It’s not easy to maintain an attitude of gratitude and consistently remind ourselves of all the positivity that we have in our lives, rather than focus on all that is lacking and absent. It’s applicable in our relationships too. For example, when someone is complimentary to us, it may be challenging to be grateful because we present with a mix of feelings, including a combination of feeling flattered and uncomfortable all at the same time. It’s far from easy to feel gratitude and remain grateful overtime. Why is this and what can we do about it?
Our mind has everything to do with it. In what ways?
- We tend to focus on what is not going right, rather than what is going right. The things that aren’t going right are worried about, contemplated about and processed through. Those moments, however challenging, are most often the ones that get imprinted into our memories. Notice that you tend to readily remember past challenging moments, rather than more joyful ones. It’s just what our minds do. We can recall those negative and painful feelings and experiences more readily and they tend to be remembered more vividly.
- Our mind always seeks to protect us. Those challenging moments will be burnished in a desperate attempt and plea not to repeat those negative and painful circumstances and to hopefully learn from them for the future. Our mind is committed to keeping these moments alive to assist us with this task.
- Our mind tends to generalize. We see things as all-encompassing, unilaterally, and typically with a dreaded negative slant, especially if you tend to be a negative, worried or analytical (think of every case scenario) thinker. If something goes wrong, how often do we say, “this is a horrible day” or “my day is ruined.” We don’t tend to think about this about a positive situation or moment. It doesn’t tend to carry over.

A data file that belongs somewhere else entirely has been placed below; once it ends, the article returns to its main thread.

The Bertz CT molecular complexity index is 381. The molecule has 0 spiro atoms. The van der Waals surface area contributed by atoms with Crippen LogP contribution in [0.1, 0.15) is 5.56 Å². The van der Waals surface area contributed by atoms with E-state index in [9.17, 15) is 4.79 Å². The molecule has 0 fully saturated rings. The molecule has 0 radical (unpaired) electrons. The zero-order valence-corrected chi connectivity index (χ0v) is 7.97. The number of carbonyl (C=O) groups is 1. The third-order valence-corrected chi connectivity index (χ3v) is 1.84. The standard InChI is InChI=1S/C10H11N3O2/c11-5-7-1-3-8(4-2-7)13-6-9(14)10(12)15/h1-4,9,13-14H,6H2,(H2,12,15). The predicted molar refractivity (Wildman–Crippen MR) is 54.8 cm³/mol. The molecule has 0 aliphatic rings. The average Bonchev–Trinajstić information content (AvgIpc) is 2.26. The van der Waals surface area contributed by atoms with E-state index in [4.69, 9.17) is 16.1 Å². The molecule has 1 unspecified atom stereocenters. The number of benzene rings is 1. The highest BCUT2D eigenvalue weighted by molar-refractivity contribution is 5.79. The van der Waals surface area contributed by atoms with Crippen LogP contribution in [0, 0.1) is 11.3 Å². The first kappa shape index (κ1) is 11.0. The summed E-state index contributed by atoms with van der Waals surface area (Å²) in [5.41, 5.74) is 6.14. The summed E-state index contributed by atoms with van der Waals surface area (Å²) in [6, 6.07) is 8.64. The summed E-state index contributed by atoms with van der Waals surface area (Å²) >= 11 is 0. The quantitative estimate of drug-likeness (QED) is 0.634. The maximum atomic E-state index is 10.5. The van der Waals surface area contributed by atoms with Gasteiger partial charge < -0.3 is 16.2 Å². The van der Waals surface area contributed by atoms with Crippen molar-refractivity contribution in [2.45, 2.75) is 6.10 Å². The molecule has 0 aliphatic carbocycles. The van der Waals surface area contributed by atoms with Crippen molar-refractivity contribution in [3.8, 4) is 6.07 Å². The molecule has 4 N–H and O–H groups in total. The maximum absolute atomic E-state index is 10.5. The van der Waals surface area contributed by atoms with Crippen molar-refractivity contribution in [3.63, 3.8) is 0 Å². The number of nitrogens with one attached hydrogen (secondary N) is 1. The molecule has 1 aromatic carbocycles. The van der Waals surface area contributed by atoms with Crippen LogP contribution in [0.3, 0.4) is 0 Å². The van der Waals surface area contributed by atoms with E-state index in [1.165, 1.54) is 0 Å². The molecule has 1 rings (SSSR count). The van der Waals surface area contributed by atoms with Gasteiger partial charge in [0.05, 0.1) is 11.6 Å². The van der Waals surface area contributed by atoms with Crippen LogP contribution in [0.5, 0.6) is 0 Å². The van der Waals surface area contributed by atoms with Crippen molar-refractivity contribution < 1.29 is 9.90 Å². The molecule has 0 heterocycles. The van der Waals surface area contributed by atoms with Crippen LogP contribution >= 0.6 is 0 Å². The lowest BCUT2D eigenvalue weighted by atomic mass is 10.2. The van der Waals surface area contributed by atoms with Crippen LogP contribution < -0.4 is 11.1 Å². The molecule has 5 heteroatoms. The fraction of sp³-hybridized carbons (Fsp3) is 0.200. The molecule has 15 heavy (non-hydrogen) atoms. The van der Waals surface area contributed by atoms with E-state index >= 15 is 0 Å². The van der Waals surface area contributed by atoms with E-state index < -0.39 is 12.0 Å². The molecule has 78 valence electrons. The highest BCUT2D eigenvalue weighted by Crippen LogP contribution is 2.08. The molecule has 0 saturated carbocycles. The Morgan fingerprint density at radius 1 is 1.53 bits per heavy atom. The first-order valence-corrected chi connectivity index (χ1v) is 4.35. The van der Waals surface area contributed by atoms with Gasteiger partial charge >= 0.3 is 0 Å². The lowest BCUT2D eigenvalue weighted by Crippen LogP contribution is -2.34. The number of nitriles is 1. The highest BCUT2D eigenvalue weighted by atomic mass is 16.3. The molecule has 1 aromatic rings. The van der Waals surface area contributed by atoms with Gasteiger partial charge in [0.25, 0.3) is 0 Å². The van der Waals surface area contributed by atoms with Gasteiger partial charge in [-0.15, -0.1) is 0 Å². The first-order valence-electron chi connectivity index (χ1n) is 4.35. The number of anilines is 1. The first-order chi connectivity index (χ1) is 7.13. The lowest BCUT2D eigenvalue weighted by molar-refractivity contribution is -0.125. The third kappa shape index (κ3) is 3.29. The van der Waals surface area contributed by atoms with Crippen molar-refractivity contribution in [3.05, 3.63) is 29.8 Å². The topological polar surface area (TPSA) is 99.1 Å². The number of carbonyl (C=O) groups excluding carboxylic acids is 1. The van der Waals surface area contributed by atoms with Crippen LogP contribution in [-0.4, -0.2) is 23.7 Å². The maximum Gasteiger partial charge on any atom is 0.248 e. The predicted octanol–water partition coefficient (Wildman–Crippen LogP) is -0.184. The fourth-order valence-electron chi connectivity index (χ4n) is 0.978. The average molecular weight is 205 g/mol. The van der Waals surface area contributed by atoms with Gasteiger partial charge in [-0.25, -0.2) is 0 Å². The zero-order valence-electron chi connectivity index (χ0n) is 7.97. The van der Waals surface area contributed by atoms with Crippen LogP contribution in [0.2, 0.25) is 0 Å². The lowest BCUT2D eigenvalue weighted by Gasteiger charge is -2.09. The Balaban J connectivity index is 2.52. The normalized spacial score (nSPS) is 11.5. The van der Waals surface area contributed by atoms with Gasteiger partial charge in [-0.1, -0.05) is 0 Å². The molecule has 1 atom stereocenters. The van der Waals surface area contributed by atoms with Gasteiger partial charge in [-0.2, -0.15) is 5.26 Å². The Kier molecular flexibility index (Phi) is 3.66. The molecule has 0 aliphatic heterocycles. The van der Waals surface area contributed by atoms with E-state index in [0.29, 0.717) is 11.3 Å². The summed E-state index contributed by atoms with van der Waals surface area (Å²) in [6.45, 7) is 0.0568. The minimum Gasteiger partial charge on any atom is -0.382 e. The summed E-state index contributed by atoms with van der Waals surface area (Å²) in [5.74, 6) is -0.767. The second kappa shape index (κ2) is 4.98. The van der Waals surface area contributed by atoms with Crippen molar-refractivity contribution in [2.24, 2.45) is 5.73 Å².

In relationships, we may be leery of being grateful and accepting and reciprocating graciousness. Why would this be the case?
- We never learned how to be grateful. We don't know how to respond to circumstances and to others with gratitude. With the example of someone complimenting us, we get embarrassed and typically say thank you. Thank you becomes our go to pat response and we get concerned that we'll come across as self-serving, narcissistic or overly confident if we respond otherwise.
- It lends to vulnerability in our relationships. If we’re the recipient of others graciousness, are being gracious, or are grateful, we’re emotionally letting others in, informing them that we like and appreciate them, and want more of what they’re giving to us. It subliminally communicates a lot about the intimacy and intensity in the relationship.
- It sets up expectations in a relationship about what we want and need from others. This can lend to more feelings of vulnerability and fear of taking risk which can result in potential rejection.
- It can create fear about the ability to maintain that level of graciousness and remain grateful overtime. In other words, if someone is showing thoughtfulness in the relationship, the other person may feel the need to step it up and reciprocate the same level of thoughtfulness in return. It may evoke overwhelming feelings, with the task perceived as arduous and cumbersome.
- It can induce suspicion about the person’s motives for acting graciously and cause you to question whether you’re deserving of their or others graciousness, especially if you have been in or have a history of being in tenuous relationships.